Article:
WORKING DAYS: The Journals of The Grapes of Wrath

A pleasant trove of work notes released to coincide with the 50th anniversary of The Grapes of Wrath. Editor DeMott (English/Ohio Univ.) accidentally dug up this brief manuscript material while researching another book on Steinbeck. It's presented here with copious critical apparatus, including introduction, commentary, critical notes, and illustrations (not seen). In fact, there is more spectacle than event to the finished product. Steinbeck's journal "entries" are mostly short, rushed notes exhorting himself to finish the book. They explain little about Grapes, and reinforce the impression of skeptical critics that he mechanically plodded through the novel filling average people with clichÇd speech. More compelling is Steinbeck's anxiety over external obstacles that arose during the book's five-month composition (June-October 1938), which shows him losing almost all control and confidence. He began the journal and novel shortly after the death of his brother-in-law, was constantly bothered by loan-seekers and self-doubt, and worried over everything from Hitler's war maneuvers to the sale of his house. "Did ever a book get written under such excitement," he writes, and collapses into disappointment when finished: ". . .it isn't the great book I had hoped it would be. It's just a run-of-the-mill book." Admirably compiled and annotated by DeMott, and a must for Steinbeck fans, this is an otherwise modest literary treat.

Pub Date: April 14, 1989

ISBN: 0140144579

Page Count: -

Publisher: Viking

Review Posted Online: May 20, 2010

Kirkus Reviews Issue: March 15, 1989

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Stricter than, say, Bergen Evans or W3 ("disinterested" means impartial — period), Strunk is in the last analysis...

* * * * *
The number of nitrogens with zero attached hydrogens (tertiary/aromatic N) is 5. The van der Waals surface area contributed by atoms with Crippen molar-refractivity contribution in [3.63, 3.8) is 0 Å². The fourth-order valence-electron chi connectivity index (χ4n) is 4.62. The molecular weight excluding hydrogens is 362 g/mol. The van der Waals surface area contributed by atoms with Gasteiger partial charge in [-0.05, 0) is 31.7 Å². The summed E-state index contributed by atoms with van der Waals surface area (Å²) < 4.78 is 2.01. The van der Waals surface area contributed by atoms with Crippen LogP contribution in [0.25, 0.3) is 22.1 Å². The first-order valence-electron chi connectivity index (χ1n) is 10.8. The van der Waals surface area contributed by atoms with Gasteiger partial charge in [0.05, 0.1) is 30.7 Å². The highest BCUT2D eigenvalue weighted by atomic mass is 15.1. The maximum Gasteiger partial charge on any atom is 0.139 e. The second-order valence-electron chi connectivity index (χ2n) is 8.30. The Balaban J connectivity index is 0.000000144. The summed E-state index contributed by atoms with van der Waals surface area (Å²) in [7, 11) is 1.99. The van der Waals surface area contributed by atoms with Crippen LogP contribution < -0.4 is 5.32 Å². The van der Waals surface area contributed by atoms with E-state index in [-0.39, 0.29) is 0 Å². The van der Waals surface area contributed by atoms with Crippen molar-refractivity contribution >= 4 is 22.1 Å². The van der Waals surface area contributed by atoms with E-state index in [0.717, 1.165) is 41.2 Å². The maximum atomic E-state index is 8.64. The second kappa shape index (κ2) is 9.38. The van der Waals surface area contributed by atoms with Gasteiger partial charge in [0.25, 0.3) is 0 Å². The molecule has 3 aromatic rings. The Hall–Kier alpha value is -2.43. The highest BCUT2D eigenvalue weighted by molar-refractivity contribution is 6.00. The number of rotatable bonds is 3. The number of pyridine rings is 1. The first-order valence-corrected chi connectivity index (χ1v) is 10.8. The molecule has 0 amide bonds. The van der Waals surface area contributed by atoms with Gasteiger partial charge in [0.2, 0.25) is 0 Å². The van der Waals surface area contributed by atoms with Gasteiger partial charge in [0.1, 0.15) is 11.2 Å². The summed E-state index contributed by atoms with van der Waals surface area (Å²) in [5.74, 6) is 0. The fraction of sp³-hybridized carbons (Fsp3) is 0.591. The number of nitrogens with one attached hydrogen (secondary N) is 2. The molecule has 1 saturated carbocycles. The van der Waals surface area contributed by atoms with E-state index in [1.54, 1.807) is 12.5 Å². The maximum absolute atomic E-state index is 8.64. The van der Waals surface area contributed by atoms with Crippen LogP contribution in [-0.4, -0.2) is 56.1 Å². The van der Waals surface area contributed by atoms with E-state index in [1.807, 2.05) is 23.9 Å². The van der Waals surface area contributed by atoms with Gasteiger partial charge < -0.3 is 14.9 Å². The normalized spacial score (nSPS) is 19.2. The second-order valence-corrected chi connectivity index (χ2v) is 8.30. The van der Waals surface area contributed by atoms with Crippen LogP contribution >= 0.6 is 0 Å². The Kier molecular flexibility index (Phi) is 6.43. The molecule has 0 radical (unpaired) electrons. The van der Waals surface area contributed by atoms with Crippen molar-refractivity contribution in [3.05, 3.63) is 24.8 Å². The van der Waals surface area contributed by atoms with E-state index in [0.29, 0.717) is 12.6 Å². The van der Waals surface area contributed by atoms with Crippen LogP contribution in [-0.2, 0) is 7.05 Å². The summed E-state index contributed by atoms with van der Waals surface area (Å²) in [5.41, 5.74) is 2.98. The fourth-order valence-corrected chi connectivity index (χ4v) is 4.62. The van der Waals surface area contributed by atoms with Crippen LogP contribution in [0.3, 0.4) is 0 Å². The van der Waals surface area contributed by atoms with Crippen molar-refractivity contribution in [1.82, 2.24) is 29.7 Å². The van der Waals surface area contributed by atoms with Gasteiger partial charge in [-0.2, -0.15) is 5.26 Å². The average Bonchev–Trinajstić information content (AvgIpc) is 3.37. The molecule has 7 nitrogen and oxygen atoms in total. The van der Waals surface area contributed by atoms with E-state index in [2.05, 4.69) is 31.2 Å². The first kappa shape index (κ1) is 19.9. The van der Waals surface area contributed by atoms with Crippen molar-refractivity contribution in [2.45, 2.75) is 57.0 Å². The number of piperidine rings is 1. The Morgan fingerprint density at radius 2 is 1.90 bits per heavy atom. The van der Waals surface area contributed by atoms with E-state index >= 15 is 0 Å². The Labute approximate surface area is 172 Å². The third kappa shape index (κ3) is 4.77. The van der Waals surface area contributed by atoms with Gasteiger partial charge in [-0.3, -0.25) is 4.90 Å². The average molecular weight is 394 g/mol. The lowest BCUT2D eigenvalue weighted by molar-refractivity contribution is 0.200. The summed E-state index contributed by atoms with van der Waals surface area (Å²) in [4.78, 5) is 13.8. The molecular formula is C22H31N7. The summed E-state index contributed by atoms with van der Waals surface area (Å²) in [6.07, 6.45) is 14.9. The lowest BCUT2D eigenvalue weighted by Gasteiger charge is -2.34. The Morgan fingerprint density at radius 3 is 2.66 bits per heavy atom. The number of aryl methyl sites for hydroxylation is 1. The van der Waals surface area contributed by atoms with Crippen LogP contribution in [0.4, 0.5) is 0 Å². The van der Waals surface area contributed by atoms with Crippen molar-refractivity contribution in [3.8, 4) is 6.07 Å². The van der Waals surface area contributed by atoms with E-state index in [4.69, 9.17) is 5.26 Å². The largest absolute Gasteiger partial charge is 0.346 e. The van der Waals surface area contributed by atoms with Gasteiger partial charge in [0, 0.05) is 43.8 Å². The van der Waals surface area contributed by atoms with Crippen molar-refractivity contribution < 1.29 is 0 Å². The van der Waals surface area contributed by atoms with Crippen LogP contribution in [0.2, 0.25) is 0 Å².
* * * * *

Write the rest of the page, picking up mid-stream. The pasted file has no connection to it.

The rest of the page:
Privately published by Strunk of Cornell in 1918 and revised by his student E. B. White in 1959, that "little book" is back again with more White updatings.

Stricter than, say, Bergen Evans or W3 ("disinterested" means impartial — period), Strunk is in the last analysis (whoops — "A bankrupt expression") a unique guide (which means "without like or equal").

Pub Date: May 15, 1972

ISBN: 0205632645

Page Count: 105

Publisher: Macmillan

Review Posted Online: Oct. 28, 2011

Kirkus Reviews Issue: May 1, 1972

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From the national correspondent for PBS's MacNeil-Lehrer Newshour: a moving memoir of her youth in the Deep South and her role in desegregating the Univ. of Georgia. The eldest daughter of an army chaplain, Hunter-Gault was born in what she calls the ``first of many places that I would call `my place' ''—the small village of Due West, tucked away in a remote little corner of South Carolina. While her father served in Korea, Hunter-Gault and her mother moved first to Covington, Georgia, and then to Atlanta. In ``L.A.'' (lovely Atlanta), surrounded by her loving family and a close-knit black community, the author enjoyed a happy childhood participating in activities at church and at school, where her intellectual and leadership abilities soon were noticed by both faculty and peers. In high school, Hunter-Gault found herself studying the ``comic-strip character Brenda Starr as I might have studied a journalism textbook, had there been one.'' Determined to be a journalist, she applied to several colleges—all outside of Georgia, for ``to discourage the possibility that a black student would even think of applying to one of those white schools, the state provided money for black students'' to study out of state. Accepted at Michigan's Wayne State, the author was encouraged by local civil-rights leaders to apply, along with another classmate, to the Univ. of Georgia as well. Her application became a test of changing racial attitudes, as well as of the growing strength of the civil-rights movement in the South, and Gault became a national figure as she braved an onslaught of hostilities and harassment to become the first black woman to attend the university. A remarkably generous, fair-minded account of overcoming some of the biggest, and most intractable, obstacles ever deployed by southern racists. (Photographs—not seen.)

Pub Date: Nov. 1, 1992

ISBN: 0-374-17563-2

Page Count: 192

Publisher: Farrar, Straus and Giroux

Review Posted Online: May 20, 2010

Kirkus Reviews Issue: Sept. 1, 1992

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